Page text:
My IV pain medication was also not working for me. I spent the first 24 post-op hours having a minor reaction to my morphine. Lots of itching, lots of drowsiness, next to no pain relief. And no desire to get out of bed unless I absolutely had to.

It also turns out that I was hooked up to a bag of pitocin after my delivery, which no one told me would happen. When trying to describe my level of pain to my nurses and all that I could equate the feeling to was like I was having continuous, medium-level contractions they stared at me, puzzled. Go figure.

Throughout all of this I felt as though I was a complete inconvenience to the staff. You would have thought that I was there to get a cavity filled, not for major abdominal surgery. They didn’t see the big deal in much of anything that I was dealing with.

The cherry on top of all this is that my precious daughter was not a good breastfeeder. I asked every nurse that walked through my door their opinion on the matter, and every one of them reassured me that it was “normal” for her to be a less than enthusiastic eater.

As a mom who had previously breastfed and knew some of the ropes, I didn’t feel as though I was being overly cautious, but I also know the stigma that can sometimes come with asking too many questions: they think that you’re being overly paranoid while they think that they know best.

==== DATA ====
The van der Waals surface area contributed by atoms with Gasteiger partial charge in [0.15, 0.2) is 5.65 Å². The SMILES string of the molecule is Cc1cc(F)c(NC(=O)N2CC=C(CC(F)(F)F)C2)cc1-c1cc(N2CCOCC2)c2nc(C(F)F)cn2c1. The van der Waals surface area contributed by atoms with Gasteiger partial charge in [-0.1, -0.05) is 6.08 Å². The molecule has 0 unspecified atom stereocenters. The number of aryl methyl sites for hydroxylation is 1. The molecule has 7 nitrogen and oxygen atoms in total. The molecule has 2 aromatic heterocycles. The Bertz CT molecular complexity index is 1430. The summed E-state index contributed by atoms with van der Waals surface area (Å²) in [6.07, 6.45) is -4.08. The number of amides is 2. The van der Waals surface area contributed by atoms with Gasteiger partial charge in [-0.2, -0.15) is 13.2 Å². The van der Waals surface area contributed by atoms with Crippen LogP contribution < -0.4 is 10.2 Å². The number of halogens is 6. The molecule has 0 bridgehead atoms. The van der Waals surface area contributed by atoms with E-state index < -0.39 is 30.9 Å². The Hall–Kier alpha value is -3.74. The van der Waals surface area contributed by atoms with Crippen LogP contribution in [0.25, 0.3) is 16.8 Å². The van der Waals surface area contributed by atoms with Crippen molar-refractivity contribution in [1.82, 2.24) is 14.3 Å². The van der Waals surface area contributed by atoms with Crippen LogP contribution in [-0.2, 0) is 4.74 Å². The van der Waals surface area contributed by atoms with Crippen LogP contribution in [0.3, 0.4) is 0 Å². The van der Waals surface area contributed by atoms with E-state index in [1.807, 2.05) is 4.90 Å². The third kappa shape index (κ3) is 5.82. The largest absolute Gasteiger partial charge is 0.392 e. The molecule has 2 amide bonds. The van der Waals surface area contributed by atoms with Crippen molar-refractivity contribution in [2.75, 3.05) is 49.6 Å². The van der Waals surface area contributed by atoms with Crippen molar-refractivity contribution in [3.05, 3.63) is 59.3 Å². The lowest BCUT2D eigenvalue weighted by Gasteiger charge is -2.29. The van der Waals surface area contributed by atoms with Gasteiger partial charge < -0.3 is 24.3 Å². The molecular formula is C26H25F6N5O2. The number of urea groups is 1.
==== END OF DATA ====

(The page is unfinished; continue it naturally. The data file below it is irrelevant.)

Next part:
Calling for help!

Calling for help!

There is a happy medium between making a woman feel like she isn’t crazy, especially when she has enough hormones pumping through her body to power a small city and has a six-inch cut across her abdomen, while also doing your job and making sure that it really is normal for a baby to be eating hardly anything. I just wanted to know my options before heading home.

Apparently they felt like I was asking them to make me a unicorn or to catch me a leprechaun. Because it seemed the answer they wanted me to be satisfied with was “it’s normal for newborns to not take to nursing immediately. So stop paging us, already.”

I had a compete meltdown on the last day of my hospital stay. I just felt utterly and completely incapable of being able to take care of myself. At all. Which is something I knew that I needed to be able to do when we were back at home and Rob returned to work.

I had a baby who wouldn’t eat, I had no extra hands to help since Rob needed to go home at night to be with Jerry, and nurses who didn’t seem to want to answer my questions or who didn’t even seem to want to put my baby in the nursery for me so that I could get a break.